Singing for the brain


POSTED: Monday, June 15, 2009

Swine flu has some people panic-stricken and running around in search of face masks, but Jennifer Fixman and her first-grade students at Waialua Elementary School are putting common sense to use in allaying the fears.

Fixman, also known as “;Miss Jenny,”; created a song called “;Wash Your Hands”; to spread the word on one of the easiest ways to stay safe and healthy.

“;We can help people wash their hands so they don't spread diseases,”; said one of her first-graders, Shawn Martin.

“;The 'Wash Your Hands' song can help people not get the swine flu,”; added Shaydon Pascual, another student. Although swine flu hasn't been discussed in the classroom, the children are still aware of the disease because they hear things through the media or from concerned family members, Fixman said.

“;I've been watching the news and wanted to help the kids in my classroom protect themselves,”; she added. The “;Wash Your Hands”; video, song and lyrics can be downloaded free at http://www.edutunes.com.

This is not the first time Fixman has been inspired to write a song. She's been writing educational tunes for more than a decade with the idea that our brains are wired to learn and hold onto words through song. Just think of song and TV show lyrics or ad jingles you still remember from 10 or 30 years ago.

Fixman created a music curriculum for various subjects including math, phonics, health, science and history. Originally, the songs were created as a means to enhance her own teaching, but through the Internet she found a wider audience.

“;I never imagined that other people would be using them,”; she said. As the president and founder of Edutunes, she has created more than 200 songs and combined them into eight products. The programs are geared toward children in preschool through third grade, she said.

Her musical journey began after she attended a seminar during which the speaker explained that children learn more, retain more and gain a love of learning through songs.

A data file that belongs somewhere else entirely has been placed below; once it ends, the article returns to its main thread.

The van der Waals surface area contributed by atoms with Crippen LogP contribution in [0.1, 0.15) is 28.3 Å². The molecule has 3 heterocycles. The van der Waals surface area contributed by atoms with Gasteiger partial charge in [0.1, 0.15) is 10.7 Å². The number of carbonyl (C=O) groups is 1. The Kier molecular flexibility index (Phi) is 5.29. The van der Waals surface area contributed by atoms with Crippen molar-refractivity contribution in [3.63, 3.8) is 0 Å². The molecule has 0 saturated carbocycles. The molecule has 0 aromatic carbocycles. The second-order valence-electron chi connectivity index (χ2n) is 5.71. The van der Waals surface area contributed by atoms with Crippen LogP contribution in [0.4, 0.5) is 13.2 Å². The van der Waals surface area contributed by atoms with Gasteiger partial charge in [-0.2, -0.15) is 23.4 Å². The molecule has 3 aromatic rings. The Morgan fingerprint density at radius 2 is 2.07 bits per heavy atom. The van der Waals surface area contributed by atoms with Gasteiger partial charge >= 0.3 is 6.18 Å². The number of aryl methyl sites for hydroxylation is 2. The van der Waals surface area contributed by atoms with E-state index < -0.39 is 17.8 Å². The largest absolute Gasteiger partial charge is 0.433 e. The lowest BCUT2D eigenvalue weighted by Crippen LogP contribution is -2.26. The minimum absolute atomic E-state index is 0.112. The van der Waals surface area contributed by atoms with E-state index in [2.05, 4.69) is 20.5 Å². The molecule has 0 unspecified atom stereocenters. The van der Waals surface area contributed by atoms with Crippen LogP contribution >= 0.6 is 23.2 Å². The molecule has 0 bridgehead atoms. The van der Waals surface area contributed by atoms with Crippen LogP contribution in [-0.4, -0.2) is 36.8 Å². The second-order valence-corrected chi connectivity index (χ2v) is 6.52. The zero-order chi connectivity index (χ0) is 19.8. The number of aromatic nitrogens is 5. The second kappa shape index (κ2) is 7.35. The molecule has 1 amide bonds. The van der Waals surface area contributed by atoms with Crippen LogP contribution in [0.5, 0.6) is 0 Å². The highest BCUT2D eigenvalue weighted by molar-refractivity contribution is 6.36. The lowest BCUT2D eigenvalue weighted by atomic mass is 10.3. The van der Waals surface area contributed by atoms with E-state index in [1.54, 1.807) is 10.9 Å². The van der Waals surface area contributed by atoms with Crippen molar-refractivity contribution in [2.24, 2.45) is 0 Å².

“;I was so inspired that I began writing songs about all the things I wanted to teach,”; she said.

When children learn through song, they are using all of the major parts of the brain, she explained.

Research has shown that children gain phonemic awareness, master tough phonics concepts and develop the skills they need to read independently through singing songs.

“;Music runs through our minds so the information stays. We all remember the 'ABC' song or other songs from childhood,”; she said. Another plus: “;It's a really fun way to teach.”;

“;I Brush My Teeth”; was another song that was a classroom favorite. “;The brushing-your-teeth song can help everyone so they don't get cavities,”; Shawn said.

Sophie Sagaysay chose another track as her personal favorite from Fixman's “;Making a Difference”; CD. “;The song 'World Peace' will help stop wars,”; she said.

“;Persevere”; (also on the 'Making a Difference' CD) tells you that you can do anything you set your mind to,”; said another student, Janai Medrano.

Another student, Mia Yanase, appreciated the “;Stand Up for Your Beliefs”; song. “;It talks about a lot of people like Abraham Lincoln, Martin Luther King and Rosa Parks. Black people couldn't sit in the front of the bus, and that made me sad,”; she said.

Mia Molinaro, a kindergarten teacher at Kainalu Elementary School in Kailua, has been using Fixman's CDs in her classroom for the past 10 years.

“;I find younger kids learn well through music. They don't read yet, but listening to songs reinforces what I'm teaching,”; she said. “;Once they have a whole song down, they don't realize that they have learned the whole life cycle of a butterfly through a song.”;

Last year, Molinaro provided her incoming kindergarten students with some of Miss Jenny's CDs. “;On the first day of school, they already knew the songs. They were one step ahead,”; she said. “;The songs integrate all of the subject areas. It ties everything together.”;

The musical lesson programs from Edutunes have been polished through feedback from customers and other research, Fixman said. She plans to take it a step further and work on research at the university level.

Jonathan Schwartz, assistant professor of elementary education at the University of Hawaii-West Oahu, confirmed that he is working with Fixman to conduct research on the efficacy of using songs as a part of the curriculum in the classroom.

“;Everyone has a different way of learning,”; he said. The idea is to target specific student's strengths. “;It's a teacher's job to reach every student in the classroom. Not everyone learns in a traditional manner. We are looking at a multisensory approach to learning.”;

Fixman agrees that the songs, combined with reading the words at the same time and incorporating movements, helps various children pick up concepts more readily.

“;Teaching was the best way for me to make a difference in the world,”; said Fixman.

The songs just provide her with a broader audience.